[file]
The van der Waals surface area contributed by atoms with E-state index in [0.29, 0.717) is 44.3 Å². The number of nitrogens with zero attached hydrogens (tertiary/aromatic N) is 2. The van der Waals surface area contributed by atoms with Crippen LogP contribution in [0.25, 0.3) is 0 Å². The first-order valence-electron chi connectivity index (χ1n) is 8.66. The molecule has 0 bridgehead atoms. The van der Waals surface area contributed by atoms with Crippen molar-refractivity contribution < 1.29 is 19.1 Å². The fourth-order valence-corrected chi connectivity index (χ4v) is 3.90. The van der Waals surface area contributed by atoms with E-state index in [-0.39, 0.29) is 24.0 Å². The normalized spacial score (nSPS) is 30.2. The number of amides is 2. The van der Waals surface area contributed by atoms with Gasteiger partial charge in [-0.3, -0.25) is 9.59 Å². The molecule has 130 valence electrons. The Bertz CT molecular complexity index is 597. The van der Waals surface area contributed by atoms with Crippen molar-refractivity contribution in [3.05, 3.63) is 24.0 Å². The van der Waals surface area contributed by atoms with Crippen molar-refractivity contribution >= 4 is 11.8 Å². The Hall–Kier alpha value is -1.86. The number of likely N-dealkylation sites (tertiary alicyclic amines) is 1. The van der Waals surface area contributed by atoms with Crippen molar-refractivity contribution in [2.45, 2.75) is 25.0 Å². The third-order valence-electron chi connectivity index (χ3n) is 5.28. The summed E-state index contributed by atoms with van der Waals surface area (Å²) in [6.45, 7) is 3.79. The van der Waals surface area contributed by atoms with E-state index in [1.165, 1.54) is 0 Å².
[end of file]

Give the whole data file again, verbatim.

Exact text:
The van der Waals surface area contributed by atoms with E-state index in [0.29, 0.717) is 44.3 Å². The number of nitrogens with zero attached hydrogens (tertiary/aromatic N) is 2. The van der Waals surface area contributed by atoms with Crippen LogP contribution in [0.25, 0.3) is 0 Å². The first-order valence-electron chi connectivity index (χ1n) is 8.66. The molecule has 0 bridgehead atoms. The van der Waals surface area contributed by atoms with Crippen molar-refractivity contribution < 1.29 is 19.1 Å². The fourth-order valence-corrected chi connectivity index (χ4v) is 3.90. The van der Waals surface area contributed by atoms with E-state index in [-0.39, 0.29) is 24.0 Å². The normalized spacial score (nSPS) is 30.2. The number of amides is 2. The van der Waals surface area contributed by atoms with Gasteiger partial charge in [-0.3, -0.25) is 9.59 Å². The molecule has 130 valence electrons. The Bertz CT molecular complexity index is 597. The van der Waals surface area contributed by atoms with Crippen molar-refractivity contribution in [3.05, 3.63) is 24.0 Å². The van der Waals surface area contributed by atoms with Crippen molar-refractivity contribution >= 4 is 11.8 Å². The Hall–Kier alpha value is -1.86. The number of likely N-dealkylation sites (tertiary alicyclic amines) is 1. The van der Waals surface area contributed by atoms with Crippen molar-refractivity contribution in [2.45, 2.75) is 25.0 Å². The third-order valence-electron chi connectivity index (χ3n) is 5.28. The summed E-state index contributed by atoms with van der Waals surface area (Å²) in [6.45, 7) is 3.79. The van der Waals surface area contributed by atoms with E-state index in [1.165, 1.54) is 0 Å².